2013 Brought Major Fair Use Wins: Update – Bouchat v. Ravens & NFL

by Matt Schruers on December 18, 2013

Here’s a cautionary example to anyone writing their “year-end recap” posts in early December… the year isn’t over.   Two weeks ago I drafted my original year-in-review post, “2013 Brought Major Fair Use Wins for Tech, Entertainment,” which summarized the large number of important copyright cases in 2013 where defendants prevailed on fair use.  Yet just yesterday, in an opinion I hadn’t anticipated by year-end, the Baltimore Ravens and National Football League (NFL) prevailed on a fair use defense in the latest round of the long-running Bouchat litigation.

Click here for the 4th Cir. opinion (PDF).

The case involved the original logo design of the Baltimore Ravens football team.   The Ravens’ original logo “bore a strong resemblance to one” that the plaintiff, Frederick Bouchat, had offered to the Maryland Stadium Authority in the mid-90s, before the launch of Baltimore’s team.  Bouchat was given no compensation by the team, however, and sued for infringement in 1997.  A jury eventually found in favor of Bouchat, but awarded him no monetary damages.  The Ravens then adopted a new logo, currently in use.

Bouchat then proceeded to bring suit against a number of NFL licensees, who had used the old logo in cases such as merchandising.  He then brought another suit against the Ravens franchise for continuing to show season highlight films and historical footage that contained the original, infringing logo.  In 2012, Bouchat sued again, this time claiming the Ravens and the NFL infringed his copyright due to what the Fourth Circuit characterized as “incidental[]” appearances of the original logo in videos, including on NFL.com, and in photographs in historical exhibits on display in the Ravens stadium.

Represented by IP powerhouse Quinn Emanuel, the Ravens and NFL argued their uses were fair.  Bouchat, on the other hand, contended that the preceding decisions in the dispute foreclosed such a defense.  The MPAA and others appeared to support the Ravens and NFL’s fair use position, challenging Bouchat’s “woefully cramped view” of Section 107.

Yesterday, the Fourth Circuit agreed.  Writing for the court, Judge Wilkinson affirmed the trial court’s fair use ruling, declaring that “[a]ny other result would visit adverse consequences not only upon filmmaking but upon visual depictions of all sorts.”  Judge Wilkinson pointed to the MPAA et al. amicus brief when stating, “[f]or creation itself is a cumulative process; those who come after will inevitably make some modest use of the good labors of those who came before,” and adding that fair use “is crucial to the exchange of opinions and ideas.”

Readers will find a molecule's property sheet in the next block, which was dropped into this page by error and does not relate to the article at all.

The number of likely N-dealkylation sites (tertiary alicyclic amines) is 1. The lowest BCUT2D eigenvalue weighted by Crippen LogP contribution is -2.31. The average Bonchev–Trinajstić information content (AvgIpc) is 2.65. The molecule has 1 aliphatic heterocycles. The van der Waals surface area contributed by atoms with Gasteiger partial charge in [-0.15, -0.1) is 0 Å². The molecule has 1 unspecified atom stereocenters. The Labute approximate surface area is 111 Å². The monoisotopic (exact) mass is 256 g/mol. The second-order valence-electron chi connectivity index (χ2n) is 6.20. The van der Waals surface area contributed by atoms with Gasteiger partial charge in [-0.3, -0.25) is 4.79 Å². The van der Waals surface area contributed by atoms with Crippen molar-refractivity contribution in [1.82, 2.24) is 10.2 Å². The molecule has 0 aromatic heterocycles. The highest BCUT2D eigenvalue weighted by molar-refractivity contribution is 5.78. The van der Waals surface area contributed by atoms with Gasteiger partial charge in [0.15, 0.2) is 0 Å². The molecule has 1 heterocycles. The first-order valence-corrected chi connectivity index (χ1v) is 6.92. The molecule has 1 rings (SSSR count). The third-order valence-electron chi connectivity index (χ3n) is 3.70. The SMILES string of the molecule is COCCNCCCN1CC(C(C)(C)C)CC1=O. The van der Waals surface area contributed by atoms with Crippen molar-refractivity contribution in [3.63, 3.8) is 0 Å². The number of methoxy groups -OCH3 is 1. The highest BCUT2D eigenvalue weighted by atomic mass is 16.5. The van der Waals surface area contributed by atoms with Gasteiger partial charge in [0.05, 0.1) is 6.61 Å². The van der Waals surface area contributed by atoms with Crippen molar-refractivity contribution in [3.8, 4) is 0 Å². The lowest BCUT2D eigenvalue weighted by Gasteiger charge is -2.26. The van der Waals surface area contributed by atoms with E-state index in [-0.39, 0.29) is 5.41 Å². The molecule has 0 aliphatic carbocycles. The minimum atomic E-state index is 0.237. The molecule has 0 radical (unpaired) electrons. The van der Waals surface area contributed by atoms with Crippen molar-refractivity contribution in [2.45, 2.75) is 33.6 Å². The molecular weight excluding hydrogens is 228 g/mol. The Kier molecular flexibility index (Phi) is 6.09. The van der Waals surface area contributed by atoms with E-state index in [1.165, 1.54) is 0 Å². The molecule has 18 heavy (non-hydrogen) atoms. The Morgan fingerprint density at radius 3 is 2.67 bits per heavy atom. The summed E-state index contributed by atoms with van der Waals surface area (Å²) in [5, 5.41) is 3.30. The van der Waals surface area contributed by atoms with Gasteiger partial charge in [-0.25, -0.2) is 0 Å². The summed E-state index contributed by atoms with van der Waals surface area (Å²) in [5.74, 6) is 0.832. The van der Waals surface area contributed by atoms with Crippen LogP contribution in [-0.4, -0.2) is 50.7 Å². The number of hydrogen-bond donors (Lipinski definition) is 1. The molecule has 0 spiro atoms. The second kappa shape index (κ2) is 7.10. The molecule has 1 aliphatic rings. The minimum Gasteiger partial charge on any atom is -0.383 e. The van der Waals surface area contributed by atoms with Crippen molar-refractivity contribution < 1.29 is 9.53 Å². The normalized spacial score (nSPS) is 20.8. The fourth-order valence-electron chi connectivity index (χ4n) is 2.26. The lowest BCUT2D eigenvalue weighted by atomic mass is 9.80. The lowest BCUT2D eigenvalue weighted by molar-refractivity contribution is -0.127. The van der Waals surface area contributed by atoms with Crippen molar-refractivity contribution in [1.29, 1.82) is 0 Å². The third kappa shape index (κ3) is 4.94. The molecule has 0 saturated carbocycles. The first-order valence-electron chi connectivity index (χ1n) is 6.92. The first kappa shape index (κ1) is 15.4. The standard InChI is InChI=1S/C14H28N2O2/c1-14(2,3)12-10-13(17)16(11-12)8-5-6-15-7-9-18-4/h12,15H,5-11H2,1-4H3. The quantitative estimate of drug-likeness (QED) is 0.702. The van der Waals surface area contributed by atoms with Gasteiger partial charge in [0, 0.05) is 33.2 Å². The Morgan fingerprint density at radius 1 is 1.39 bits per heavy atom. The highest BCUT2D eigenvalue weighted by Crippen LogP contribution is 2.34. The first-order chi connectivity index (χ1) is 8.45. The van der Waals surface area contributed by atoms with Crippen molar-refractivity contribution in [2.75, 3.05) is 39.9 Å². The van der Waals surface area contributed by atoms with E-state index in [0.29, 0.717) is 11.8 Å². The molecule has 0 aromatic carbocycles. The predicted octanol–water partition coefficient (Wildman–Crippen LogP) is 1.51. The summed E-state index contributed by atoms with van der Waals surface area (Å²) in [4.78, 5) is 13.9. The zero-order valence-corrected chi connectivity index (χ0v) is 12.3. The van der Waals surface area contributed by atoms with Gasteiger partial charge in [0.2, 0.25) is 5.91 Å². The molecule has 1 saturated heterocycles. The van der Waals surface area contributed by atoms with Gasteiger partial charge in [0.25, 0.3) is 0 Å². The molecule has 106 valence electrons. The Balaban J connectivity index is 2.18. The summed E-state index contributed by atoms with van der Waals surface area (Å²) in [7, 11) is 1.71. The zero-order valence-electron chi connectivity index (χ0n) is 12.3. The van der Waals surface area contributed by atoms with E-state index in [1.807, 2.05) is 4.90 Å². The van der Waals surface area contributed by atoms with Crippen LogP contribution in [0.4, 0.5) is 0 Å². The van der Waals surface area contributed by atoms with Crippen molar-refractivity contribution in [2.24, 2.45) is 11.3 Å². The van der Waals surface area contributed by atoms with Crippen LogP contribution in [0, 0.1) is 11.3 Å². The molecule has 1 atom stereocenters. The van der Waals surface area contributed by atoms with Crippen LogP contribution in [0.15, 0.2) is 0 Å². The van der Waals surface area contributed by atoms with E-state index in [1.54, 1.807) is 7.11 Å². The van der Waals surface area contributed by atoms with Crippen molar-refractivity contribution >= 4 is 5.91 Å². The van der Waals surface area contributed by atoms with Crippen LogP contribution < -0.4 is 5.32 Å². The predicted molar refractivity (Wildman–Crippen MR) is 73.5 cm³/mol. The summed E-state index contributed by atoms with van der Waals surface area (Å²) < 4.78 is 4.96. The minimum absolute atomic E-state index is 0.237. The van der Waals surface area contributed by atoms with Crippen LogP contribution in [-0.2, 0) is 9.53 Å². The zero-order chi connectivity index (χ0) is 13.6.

Wilkinson explained that a decision to the contrary “would force those wishing to create videos and documentaries to receive approval and endorsement from their subjects,” who could “simply choose to prohibit unflattering or disfavored depictions.”   This conclusion follows from the Supreme Court’s unanimous 1994 decision in Campbell v. Acuff-Rose, which Wilkinson cited repeatedly.  Campbell, readers may recall, involved 2 Live Crew’s arguably ‘unflattering’ and ‘disfavored’ cover of Roy Orbison’s “Pretty Woman,” and parodied the sappy love song into a bawdy, leering outburst.  Having been denied a license, the band proceeded in any event, and was sued.  In the Campbell case, as in the Bouchat dispute here, the Supreme Court undoubtedly sought to avoid permitting the subject of commentary from suppressing disfavored speech.  “This regime, the logical outgrowth of Bouchat’s fair use position,” Wilkinson’s opinion argues, “would chill the very artistic creation that copyright law attempts to nurture.”

Judge Wilkinson also dismissed any relevance of the potentially unsympathetic nature of the defendants, saying,

“[t]he NFL may not arouse sympathies in the way that a revered artist does, but the consequences of this case reach far beyond its facts.  Society’s interest in ensuring the creation of transformative works incidentally utilizing copyrighted material is legitimate no matter who the defendant may be.”

One might consider whether these latter observations have any bearing on the ongoing Beastie Boys v. Goldieblox dispute.

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